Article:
Impunity in rape case(s) – no surprise there

The NY Times recently covered a rape charge, resulting in acquittal, against two NYC police officers. The writer, John Leland, gets the angle correct in writing about the non-surprise of 2 police officers getting acquitted. However, I’d add that we’re not ever surprised when violence against women results in impunity – it’s the number one reason why the violence continues worldwide.

Reacting to police rape case with anger, but little surprise

In interviews around the city on Thursday and Friday, reactions to the verdict revealed the simple terror elicited by the case — that the very people sworn to protect you can take advantage of you. Amid the anger, many expressed little surprise that in a trial without physical evidence, the jury believed the officers over the woman accusing them, who testified that she was too drunk to remember much of what happened.

“It’s disgusting,” said Annie White, a retired home health care aide, who said she had to shut off her television after watching the verdict.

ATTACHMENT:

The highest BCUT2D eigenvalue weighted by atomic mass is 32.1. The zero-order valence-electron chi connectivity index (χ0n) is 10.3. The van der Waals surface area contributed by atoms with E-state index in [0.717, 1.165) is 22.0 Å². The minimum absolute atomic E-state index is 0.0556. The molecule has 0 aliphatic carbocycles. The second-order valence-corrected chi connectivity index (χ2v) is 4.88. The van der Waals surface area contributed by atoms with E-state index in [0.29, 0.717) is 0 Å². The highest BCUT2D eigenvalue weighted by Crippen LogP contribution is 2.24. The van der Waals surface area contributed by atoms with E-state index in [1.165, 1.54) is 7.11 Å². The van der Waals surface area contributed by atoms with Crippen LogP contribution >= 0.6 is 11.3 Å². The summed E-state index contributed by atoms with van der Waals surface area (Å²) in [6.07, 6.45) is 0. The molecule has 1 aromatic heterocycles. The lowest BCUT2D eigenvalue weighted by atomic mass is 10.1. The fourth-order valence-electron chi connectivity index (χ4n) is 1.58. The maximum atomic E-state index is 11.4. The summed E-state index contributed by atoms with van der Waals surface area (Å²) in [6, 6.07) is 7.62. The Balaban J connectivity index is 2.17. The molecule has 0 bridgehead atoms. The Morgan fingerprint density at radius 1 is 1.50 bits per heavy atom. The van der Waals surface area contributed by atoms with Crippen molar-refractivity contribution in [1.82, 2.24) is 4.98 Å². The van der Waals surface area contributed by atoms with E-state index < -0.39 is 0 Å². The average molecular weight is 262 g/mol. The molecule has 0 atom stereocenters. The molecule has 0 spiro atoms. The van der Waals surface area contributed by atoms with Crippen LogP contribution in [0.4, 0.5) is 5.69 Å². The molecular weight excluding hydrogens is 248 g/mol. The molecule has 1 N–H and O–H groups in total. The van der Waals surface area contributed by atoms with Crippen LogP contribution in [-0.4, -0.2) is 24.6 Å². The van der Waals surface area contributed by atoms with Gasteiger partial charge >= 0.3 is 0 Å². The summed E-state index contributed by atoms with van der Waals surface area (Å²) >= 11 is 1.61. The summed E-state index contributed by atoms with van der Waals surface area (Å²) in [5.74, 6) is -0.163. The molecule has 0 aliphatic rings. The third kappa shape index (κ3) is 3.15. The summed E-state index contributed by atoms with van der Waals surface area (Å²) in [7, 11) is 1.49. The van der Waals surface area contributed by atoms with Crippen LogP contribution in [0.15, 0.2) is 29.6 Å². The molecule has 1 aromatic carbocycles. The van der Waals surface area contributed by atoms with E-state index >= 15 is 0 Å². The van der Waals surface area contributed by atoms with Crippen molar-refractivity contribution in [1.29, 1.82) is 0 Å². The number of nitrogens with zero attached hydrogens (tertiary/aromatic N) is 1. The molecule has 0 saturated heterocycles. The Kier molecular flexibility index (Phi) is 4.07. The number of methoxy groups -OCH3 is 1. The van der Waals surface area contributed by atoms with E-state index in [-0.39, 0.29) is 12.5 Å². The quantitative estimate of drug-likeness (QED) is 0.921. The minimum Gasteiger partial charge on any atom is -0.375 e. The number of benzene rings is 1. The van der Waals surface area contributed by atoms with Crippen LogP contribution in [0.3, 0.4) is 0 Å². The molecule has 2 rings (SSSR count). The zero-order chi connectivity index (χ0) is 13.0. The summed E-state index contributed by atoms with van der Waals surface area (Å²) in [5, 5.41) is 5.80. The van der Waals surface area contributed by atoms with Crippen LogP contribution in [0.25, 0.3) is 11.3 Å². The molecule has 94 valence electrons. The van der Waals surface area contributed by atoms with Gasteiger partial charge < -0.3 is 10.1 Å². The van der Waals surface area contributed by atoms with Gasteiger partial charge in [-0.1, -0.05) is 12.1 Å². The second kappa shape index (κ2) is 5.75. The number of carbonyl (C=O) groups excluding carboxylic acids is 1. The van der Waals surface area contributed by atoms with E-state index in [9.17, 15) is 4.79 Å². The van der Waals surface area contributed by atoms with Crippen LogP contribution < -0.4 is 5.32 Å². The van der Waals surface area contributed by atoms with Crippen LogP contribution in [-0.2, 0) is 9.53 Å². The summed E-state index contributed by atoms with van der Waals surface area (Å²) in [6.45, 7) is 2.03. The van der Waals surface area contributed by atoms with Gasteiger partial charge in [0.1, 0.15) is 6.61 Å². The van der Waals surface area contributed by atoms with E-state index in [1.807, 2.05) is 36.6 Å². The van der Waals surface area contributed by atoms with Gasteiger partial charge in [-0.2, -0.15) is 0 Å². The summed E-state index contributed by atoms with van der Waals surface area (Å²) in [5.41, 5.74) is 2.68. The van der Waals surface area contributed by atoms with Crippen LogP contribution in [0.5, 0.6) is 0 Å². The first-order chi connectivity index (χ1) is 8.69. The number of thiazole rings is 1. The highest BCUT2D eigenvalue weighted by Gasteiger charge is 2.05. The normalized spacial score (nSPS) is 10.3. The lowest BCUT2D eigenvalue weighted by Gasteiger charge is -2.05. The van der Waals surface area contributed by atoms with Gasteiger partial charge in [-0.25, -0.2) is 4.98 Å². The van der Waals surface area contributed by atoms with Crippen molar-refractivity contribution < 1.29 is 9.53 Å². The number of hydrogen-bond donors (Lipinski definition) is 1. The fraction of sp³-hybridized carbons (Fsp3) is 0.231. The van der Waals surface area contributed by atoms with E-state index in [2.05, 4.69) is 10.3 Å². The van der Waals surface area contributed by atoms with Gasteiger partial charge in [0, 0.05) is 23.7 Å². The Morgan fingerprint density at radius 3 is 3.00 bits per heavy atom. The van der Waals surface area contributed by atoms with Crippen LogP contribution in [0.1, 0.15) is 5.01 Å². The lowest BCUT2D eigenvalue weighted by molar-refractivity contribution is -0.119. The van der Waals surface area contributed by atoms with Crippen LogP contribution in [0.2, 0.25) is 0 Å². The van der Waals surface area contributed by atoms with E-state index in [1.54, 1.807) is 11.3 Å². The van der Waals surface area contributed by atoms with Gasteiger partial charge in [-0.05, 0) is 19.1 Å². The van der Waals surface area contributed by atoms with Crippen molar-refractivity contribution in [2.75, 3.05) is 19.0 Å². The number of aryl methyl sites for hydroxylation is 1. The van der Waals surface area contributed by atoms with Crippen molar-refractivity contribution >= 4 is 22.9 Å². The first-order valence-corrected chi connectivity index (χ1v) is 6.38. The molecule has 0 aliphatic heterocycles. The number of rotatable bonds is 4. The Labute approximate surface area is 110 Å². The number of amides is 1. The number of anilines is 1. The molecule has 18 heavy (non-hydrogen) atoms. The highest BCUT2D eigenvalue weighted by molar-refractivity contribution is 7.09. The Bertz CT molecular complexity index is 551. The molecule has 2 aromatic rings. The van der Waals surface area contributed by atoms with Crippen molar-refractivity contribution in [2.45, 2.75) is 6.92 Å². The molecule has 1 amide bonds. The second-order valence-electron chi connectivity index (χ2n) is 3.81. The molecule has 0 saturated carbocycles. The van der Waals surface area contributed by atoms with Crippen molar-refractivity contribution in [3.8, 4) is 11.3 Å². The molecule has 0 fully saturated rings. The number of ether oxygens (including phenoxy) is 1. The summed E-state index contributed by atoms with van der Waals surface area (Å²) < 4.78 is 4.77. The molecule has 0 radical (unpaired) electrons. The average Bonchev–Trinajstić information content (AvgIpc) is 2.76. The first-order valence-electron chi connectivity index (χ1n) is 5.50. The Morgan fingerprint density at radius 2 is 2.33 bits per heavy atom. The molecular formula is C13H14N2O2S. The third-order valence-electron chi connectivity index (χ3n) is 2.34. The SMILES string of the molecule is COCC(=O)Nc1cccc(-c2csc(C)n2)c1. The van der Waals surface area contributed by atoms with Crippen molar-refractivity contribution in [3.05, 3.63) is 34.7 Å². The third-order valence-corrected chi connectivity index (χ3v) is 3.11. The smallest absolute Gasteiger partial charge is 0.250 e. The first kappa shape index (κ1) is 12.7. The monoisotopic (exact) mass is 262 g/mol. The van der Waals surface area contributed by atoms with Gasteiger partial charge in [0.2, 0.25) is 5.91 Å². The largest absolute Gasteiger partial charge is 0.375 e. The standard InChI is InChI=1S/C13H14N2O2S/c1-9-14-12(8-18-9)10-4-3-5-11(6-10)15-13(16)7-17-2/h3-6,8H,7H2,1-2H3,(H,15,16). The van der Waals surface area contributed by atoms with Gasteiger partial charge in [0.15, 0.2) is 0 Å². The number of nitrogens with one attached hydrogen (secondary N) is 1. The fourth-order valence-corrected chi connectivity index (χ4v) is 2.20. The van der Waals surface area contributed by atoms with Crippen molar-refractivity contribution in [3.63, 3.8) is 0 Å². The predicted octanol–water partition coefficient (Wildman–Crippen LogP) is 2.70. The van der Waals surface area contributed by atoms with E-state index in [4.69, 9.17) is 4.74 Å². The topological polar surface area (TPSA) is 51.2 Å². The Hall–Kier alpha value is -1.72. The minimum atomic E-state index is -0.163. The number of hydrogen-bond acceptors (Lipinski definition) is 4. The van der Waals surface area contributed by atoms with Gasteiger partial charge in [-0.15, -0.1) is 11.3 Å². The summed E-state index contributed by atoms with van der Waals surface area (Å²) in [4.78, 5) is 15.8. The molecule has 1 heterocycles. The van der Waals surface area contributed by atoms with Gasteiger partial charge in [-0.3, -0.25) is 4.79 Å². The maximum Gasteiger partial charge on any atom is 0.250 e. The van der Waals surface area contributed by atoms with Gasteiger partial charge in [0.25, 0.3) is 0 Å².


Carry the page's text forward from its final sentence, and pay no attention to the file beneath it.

“New York City cops can get away with anything,” Ms. White said, sitting in front of her home on 117th Street in Harlem. “This is the only place I know where there are certain rules for police officers and certain rules for civilians. Acquitting those two today is totally out of line. They should put those cops in jail where they belong.

“Right is right, wrong is wrong. To take advantage of a drunk woman? If you’re a woman in this city you don’t have a chance; you can’t even call the police. If they were civilians, they would be in jail.”

The trial of the two officers, Kenneth Moreno and Franklin Mata, featured spirited courtroom confrontations and a steady drip of intimate revelations, including the woman’s familiarity with various sexual positions and the song that Mr. Moreno testified that he sang to her when he cuddled her in her bed (Bon Jovi’s “Livin’ on a Prayer”).

The officers were found guilty of official misconduct and fired from the force — an inadequate punishment, several people said, for officers who took advantage of a woman at her most vulnerable.

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